It's been a strange day for Groupon. Stock went up, then down, then kind of up again...
Shares (GRPN) opened at $27.82 and soared to $30 in the first hour of trading, more than 50% above its original $20 share price, before settling back down to close at $26.11. The company now boasts a valuation of $16.6 billion.
After adding another five million shares to its offering to make 35 million in total, and raising share prices to $20 each, Groupon was strong out of the gate with $700 million raised.
Previously, the company was slated to raise some $540 million after pricing its 30 million shares at $16 to $18 each, which valued it at $11.4 billion.
Groupon CEO Andrew Mason has been on the road, pitching the company to potential investors and addressing some pretty legitimate concerns over the future of the company. For starters, Groupon has incurred some huge losses in the three years since it was founded. In 2010, the company generated $312 million in revenue and suffered a loss of $389 million. Between January and September of this year, Groupon generated $1.1 billion in revenue while incurring a loss of $214 million.
To Groupon’s credit, it’s narrowing its losses and has assured investors that it’s a short-term issue. The vast majority of the money has been going towards marketing and subscriber acquisition, which Groupon said it will start to ratchet down in the near future as saturation levels start to peak.
But there’s also the problem of slowing growth and a lack of repeat customers. Groupon has long been criticized for appealing to deal-seekers who use a Groupon once and then never return to that merchant again—a particularly pernicious problem for restaurants. In the third quarter, Groupon had 143 million subscribers, but only 30 million of them bought Groupons, which speaks to a failure to drive repeat sales.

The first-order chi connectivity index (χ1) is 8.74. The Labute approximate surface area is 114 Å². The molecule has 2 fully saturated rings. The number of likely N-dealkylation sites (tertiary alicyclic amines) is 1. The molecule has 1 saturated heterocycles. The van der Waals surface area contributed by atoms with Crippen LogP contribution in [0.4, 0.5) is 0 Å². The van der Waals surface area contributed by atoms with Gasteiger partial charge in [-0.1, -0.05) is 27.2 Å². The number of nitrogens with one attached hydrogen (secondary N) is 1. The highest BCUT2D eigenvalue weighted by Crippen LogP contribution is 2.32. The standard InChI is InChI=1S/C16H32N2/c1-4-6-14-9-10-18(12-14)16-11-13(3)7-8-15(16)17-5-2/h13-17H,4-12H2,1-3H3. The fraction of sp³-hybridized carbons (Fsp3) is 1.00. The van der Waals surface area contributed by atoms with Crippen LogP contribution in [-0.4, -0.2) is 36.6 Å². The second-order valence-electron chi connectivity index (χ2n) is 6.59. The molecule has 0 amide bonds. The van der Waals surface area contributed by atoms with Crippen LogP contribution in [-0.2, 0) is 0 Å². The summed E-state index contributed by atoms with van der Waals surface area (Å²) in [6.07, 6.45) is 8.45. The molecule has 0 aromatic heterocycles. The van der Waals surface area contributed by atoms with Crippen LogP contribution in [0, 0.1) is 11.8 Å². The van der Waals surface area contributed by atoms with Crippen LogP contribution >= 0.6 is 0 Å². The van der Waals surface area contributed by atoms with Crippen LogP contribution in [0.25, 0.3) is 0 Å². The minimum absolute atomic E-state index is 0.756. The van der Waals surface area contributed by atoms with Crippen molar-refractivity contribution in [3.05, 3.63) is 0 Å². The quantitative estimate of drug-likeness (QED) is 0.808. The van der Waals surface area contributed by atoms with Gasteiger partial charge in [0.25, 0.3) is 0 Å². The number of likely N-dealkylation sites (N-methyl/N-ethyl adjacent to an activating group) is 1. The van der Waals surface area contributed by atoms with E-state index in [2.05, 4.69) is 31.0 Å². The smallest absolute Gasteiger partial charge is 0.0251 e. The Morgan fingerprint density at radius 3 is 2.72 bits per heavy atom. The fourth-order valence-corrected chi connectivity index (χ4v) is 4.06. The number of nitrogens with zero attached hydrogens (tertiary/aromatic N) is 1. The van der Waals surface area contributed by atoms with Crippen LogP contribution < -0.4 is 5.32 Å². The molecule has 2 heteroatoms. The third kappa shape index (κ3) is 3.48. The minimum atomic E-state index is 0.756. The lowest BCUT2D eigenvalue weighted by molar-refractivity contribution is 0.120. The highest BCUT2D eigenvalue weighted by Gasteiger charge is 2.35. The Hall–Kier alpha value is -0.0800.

To address that problem, Andrew Mason told potential investors in Boston last week that Groupon plans to swap out its worst 10% of employees with a fresh batch, which, he says, will help improve the quality of Groupon’s service.
Additionally, the company launched an interesting new luxury vertical: Groupon Reserve. At first glance, it looks like an echo of Gilt City, but the new vertical could have the much-needed effect of driving repeat customers by appealing to people with cash to spend on quality goods and services, rather than impulsive deal-seekers.
Groupon has launched a number of other verticals this year, including travel (Groupon Getaways), loyalty rewards (Groupon Rewards), and instant mobile deals (GrouponNow), proving that it’s more than capable of growing and innovating.
But what about the daily deal industry as a whole?
“Daily deals will level off,” said eMarketer analyst Jeffrey Grau in a recent interview with VatorNews. “People will get tired of it and when economic times improve, retailers may not be so eager to give away restaurant seats if more and more people have discretionary income. Those seats may be full and retailers may not need to give them away at discount.”
But local media and advertising research firm BIA/Kelsey predicts that consumer spending on daily deals will ramp up over the next several years to reach $4.2 billion in 2015, up from $873 million in 2010. By the end of this year, U.S. consumers will have spent $2 billion on deals.
"But Groupon’s long term value is not based on the growth of the daily deal market so much as its ability to continue to develop verticals such as Groupon Goods and Groupon Live and Groupon Getaways, and leverage its user and merchant list to provide a wide range of premium business services, such as transactions services, email, customer relationship management and SEO," BIA/Kelsey VP Peter Krasilovsky told me.
We’ll be covering Groupon’s IPO throughout the day, so stay tuned.
Image source: Mathmaker.com